Spendthrift trusts, as the name implies, are designed to protect beneficiaries who spend every penny they get their hands on, and then some. Known as support trusts in some states, these can also be helpful in providing for someone, usually an adult, who can't manage his or her own finances.
You might expect to control spendthrifts with a strong trustee, who distributes trust funds carefully. However, that may not fully protect a trust beneficiary with a desperate need for funds. There are individuals and organizations who buy out trust beneficiaries, paying them perhaps 20% on the dollar. That is, for a chunk of cash now, a beneficiary might transfer his interest to future income and the distribution of trust principal.
A spendthrift trust forbids the beneficiary from selling or assigning his interest in the trust and places it beyond the reach of creditors. In a typical spendthrift trust, the trustee is instructed not to give large sums outright to the beneficiary, but to use his own discretion. A trustee, for example, could pay the beneficiary's housing costs, utilities, insurance premiums and so on, and perhaps provide a spending allowance as well.
Sometimes a spendthrift trust is not meant to last until termination. A variation is sometimes known as an incentive trust. This might specify that if the beneficiary shows signs of being able to handle money--in the trustee's judgment perhaps as a result of earning a substantial income--the beneficiary can receive more funds from the trust.
Observation: A spendthrift trust also can keep assets from a child's spouse, in case of a divorce.
Spendthrift trusts are not necessarily restricted to children. You may be concerned about your spouse's ability to manage money after your death. It may be hard for her to turn down requests from relatives regarding "business opportunities," unexpected expenses and so on. A spendthrift trust can protect her, preserving lifetime income.
There are, as you might suspect, some limits on spendthrift trusts:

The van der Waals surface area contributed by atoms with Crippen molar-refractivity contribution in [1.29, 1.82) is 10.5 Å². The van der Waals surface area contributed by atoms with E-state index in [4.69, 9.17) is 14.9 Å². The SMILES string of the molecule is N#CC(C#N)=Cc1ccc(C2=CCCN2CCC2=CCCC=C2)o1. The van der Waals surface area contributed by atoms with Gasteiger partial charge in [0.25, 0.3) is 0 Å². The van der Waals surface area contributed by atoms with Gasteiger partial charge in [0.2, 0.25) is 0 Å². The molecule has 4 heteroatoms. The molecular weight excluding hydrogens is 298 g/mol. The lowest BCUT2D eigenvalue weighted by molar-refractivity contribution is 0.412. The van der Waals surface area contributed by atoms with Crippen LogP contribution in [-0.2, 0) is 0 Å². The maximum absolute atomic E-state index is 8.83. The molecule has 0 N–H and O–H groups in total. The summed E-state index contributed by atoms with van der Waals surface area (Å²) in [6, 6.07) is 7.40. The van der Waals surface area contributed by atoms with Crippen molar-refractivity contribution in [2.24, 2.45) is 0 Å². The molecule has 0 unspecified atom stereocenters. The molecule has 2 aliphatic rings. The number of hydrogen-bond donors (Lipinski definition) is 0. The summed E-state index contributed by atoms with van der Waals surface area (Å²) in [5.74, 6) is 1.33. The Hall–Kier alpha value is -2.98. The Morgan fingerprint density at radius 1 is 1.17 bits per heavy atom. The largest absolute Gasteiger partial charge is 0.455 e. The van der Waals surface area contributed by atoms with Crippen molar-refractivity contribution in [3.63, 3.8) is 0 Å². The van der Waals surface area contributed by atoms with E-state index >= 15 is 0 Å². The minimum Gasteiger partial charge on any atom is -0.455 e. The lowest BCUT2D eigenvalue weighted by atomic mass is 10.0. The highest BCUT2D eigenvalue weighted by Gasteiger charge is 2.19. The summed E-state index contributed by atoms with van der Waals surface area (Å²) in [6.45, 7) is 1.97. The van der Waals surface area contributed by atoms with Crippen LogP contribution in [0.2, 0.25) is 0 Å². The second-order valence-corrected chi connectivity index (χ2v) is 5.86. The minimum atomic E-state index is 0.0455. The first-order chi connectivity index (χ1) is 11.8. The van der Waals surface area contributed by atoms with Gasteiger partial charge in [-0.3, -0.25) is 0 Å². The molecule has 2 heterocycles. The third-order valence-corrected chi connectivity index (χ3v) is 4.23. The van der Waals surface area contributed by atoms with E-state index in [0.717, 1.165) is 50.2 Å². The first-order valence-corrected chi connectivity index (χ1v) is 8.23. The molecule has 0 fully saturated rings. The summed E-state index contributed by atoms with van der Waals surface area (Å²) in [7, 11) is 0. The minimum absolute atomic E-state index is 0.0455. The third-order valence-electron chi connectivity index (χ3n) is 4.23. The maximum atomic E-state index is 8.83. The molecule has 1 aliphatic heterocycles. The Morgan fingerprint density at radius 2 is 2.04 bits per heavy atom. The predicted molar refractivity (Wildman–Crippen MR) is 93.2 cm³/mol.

* You can't shift your own assets into a spendthrift trust to protect yourself from creditors.
* In most cases, court orders for child support can't be avoided by means of a spendthrift trust.
With a spendthrift or a support trust, the trustee is expected to provide "necessary" sums for the beneficiaries to live on. This raises the question, "What is necessary?" Help the trustee by spelling out your intentions as specifically as possible in the trust documents.
Modern Spendthrift Trust
Modern Trusts were developed at common law in England originally to minimize the impact of inheritance taxes arising from transfers at death. The essence of the trust was to separate "legal" title, which was given to someone to hold as "trustee", from "equitable title", which was to be retained by the trust beneficiaries.
In the United States and England, a practice developed whereby trust settlors began to use "spendthrift" clauses to prevent trust beneficiaries from alienating their beneficial interests to creditors. Over time, courts were asked to determine the efficacy of spendthrift clauses as against the trust beneficiaries seeking to engage in such assignments, and the creditors of those beneficiaries seeking to reach trust assets. A case law doctrine developed whereby courts may generally recognize the efficacy of spendthrift clauses as against trust beneficiaries and their creditors, but not against creditors of a settlor.
To protect creators of trusts, it is usually required to create the protection prior to declared judgments, liens, and other obligations.
Traditional Spendthrift Trust
A spendthrift trust is a trust that is created for the benefit of a person (often is unable to control spending) that gives an independent trustee full authority to make decisions as to how the trust funds may be spent for the benefit of the beneficiary. Creditors of the beneficiary generally cannot reach the funds in the trust, and the funds are not actually under the control of the beneficiary.
Spendthrift Trust Definitions
The creator of a trust (whether or not it is a spendthrift trust) is sometimes called the "trustor", "creator", "grantor" or "settlor" of the trust. A trust often will not be treated as a spendthrift trust unless the trust agreement contains language showing that the creator intended the trust to qualify as spendthrift. This is what is known as a spendthrift clause or spendthrift provision.
A spendthrift provision in an irrevocable trust prevents creditors from attaching the interest of the beneficiary in the trust before that interest (cash or property) is actually distributed to him or her. Most well drafted irrevocable trusts contain spendthrift provisions even though the beneficiaries are not known to be spendthrifts. This is because such a provision protects the trust and the beneficiary in the event a beneficiary is sued and a judgment creditor attempts to attach the beneficiary's interest in the trust.
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Create separate trusts for separate assets or individual investments.